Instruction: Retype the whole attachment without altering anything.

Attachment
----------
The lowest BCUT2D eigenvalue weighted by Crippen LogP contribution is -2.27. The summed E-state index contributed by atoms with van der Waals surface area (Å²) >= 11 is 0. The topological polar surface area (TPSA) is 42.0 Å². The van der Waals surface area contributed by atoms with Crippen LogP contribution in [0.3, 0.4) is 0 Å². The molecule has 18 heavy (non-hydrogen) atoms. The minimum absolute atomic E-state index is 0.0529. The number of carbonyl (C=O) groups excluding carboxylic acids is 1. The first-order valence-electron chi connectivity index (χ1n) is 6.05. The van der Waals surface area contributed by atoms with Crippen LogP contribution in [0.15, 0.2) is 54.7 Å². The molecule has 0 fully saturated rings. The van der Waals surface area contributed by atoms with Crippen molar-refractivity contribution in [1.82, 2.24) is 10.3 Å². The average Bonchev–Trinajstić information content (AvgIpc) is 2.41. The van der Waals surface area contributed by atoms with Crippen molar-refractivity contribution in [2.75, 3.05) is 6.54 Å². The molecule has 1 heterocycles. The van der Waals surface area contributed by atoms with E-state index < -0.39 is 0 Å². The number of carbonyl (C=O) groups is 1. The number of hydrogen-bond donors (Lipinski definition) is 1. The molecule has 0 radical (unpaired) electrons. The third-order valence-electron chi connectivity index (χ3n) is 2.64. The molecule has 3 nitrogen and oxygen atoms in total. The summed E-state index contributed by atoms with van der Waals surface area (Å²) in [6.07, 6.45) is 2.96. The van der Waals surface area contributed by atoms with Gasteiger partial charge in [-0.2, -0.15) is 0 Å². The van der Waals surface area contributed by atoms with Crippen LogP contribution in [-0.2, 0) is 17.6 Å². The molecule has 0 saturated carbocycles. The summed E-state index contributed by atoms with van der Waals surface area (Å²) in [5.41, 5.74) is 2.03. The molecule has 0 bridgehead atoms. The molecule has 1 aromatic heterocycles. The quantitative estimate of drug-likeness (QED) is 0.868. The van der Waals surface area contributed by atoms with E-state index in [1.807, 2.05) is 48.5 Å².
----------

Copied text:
The lowest BCUT2D eigenvalue weighted by Crippen LogP contribution is -2.27. The summed E-state index contributed by atoms with van der Waals surface area (Å²) >= 11 is 0. The topological polar surface area (TPSA) is 42.0 Å². The van der Waals surface area contributed by atoms with Crippen LogP contribution in [0.3, 0.4) is 0 Å². The molecule has 18 heavy (non-hydrogen) atoms. The minimum absolute atomic E-state index is 0.0529. The number of carbonyl (C=O) groups excluding carboxylic acids is 1. The first-order valence-electron chi connectivity index (χ1n) is 6.05. The van der Waals surface area contributed by atoms with Crippen LogP contribution in [0.15, 0.2) is 54.7 Å². The molecule has 0 fully saturated rings. The van der Waals surface area contributed by atoms with Crippen molar-refractivity contribution in [1.82, 2.24) is 10.3 Å². The average Bonchev–Trinajstić information content (AvgIpc) is 2.41. The van der Waals surface area contributed by atoms with Crippen molar-refractivity contribution in [2.75, 3.05) is 6.54 Å². The molecule has 1 heterocycles. The van der Waals surface area contributed by atoms with E-state index < -0.39 is 0 Å². The number of carbonyl (C=O) groups is 1. The number of hydrogen-bond donors (Lipinski definition) is 1. The molecule has 0 radical (unpaired) electrons. The third-order valence-electron chi connectivity index (χ3n) is 2.64. The molecule has 3 nitrogen and oxygen atoms in total. The summed E-state index contributed by atoms with van der Waals surface area (Å²) in [6.07, 6.45) is 2.96. The van der Waals surface area contributed by atoms with Gasteiger partial charge in [-0.2, -0.15) is 0 Å². The van der Waals surface area contributed by atoms with Crippen LogP contribution in [-0.2, 0) is 17.6 Å². The molecule has 0 saturated carbocycles. The summed E-state index contributed by atoms with van der Waals surface area (Å²) in [5.41, 5.74) is 2.03. The molecule has 0 bridgehead atoms. The molecule has 1 aromatic heterocycles. The quantitative estimate of drug-likeness (QED) is 0.868. The van der Waals surface area contributed by atoms with E-state index in [1.807, 2.05) is 48.5 Å².